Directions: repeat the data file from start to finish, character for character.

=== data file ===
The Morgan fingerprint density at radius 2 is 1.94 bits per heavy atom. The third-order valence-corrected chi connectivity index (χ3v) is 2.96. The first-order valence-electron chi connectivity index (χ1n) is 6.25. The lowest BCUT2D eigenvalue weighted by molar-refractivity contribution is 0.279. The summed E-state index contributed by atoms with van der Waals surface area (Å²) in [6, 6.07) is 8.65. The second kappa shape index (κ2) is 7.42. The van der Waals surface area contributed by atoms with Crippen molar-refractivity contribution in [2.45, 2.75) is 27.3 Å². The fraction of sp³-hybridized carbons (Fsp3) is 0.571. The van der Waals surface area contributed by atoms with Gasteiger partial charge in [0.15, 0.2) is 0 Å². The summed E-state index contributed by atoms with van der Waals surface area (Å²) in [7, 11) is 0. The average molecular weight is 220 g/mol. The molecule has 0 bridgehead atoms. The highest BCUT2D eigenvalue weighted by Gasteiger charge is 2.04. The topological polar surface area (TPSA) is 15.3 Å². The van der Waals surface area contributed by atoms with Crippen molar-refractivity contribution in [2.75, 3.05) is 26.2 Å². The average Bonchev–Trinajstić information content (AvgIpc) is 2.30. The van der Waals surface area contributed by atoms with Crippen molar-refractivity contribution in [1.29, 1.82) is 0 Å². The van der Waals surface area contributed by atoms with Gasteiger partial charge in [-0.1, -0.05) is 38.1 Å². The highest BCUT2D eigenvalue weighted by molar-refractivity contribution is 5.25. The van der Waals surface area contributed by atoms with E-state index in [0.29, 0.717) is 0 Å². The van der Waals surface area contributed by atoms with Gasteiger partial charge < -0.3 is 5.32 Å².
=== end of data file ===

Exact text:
The Morgan fingerprint density at radius 2 is 1.94 bits per heavy atom. The third-order valence-corrected chi connectivity index (χ3v) is 2.96. The first-order valence-electron chi connectivity index (χ1n) is 6.25. The lowest BCUT2D eigenvalue weighted by molar-refractivity contribution is 0.279. The summed E-state index contributed by atoms with van der Waals surface area (Å²) in [6, 6.07) is 8.65. The second kappa shape index (κ2) is 7.42. The van der Waals surface area contributed by atoms with Crippen molar-refractivity contribution in [2.45, 2.75) is 27.3 Å². The fraction of sp³-hybridized carbons (Fsp3) is 0.571. The van der Waals surface area contributed by atoms with Gasteiger partial charge in [0.15, 0.2) is 0 Å². The summed E-state index contributed by atoms with van der Waals surface area (Å²) in [7, 11) is 0. The average molecular weight is 220 g/mol. The molecule has 0 bridgehead atoms. The highest BCUT2D eigenvalue weighted by Gasteiger charge is 2.04. The topological polar surface area (TPSA) is 15.3 Å². The van der Waals surface area contributed by atoms with Crippen molar-refractivity contribution in [2.75, 3.05) is 26.2 Å². The average Bonchev–Trinajstić information content (AvgIpc) is 2.30. The van der Waals surface area contributed by atoms with Crippen molar-refractivity contribution in [1.29, 1.82) is 0 Å². The van der Waals surface area contributed by atoms with Gasteiger partial charge in [-0.1, -0.05) is 38.1 Å². The highest BCUT2D eigenvalue weighted by molar-refractivity contribution is 5.25. The van der Waals surface area contributed by atoms with E-state index in [0.29, 0.717) is 0 Å². The van der Waals surface area contributed by atoms with Gasteiger partial charge < -0.3 is 5.32 Å².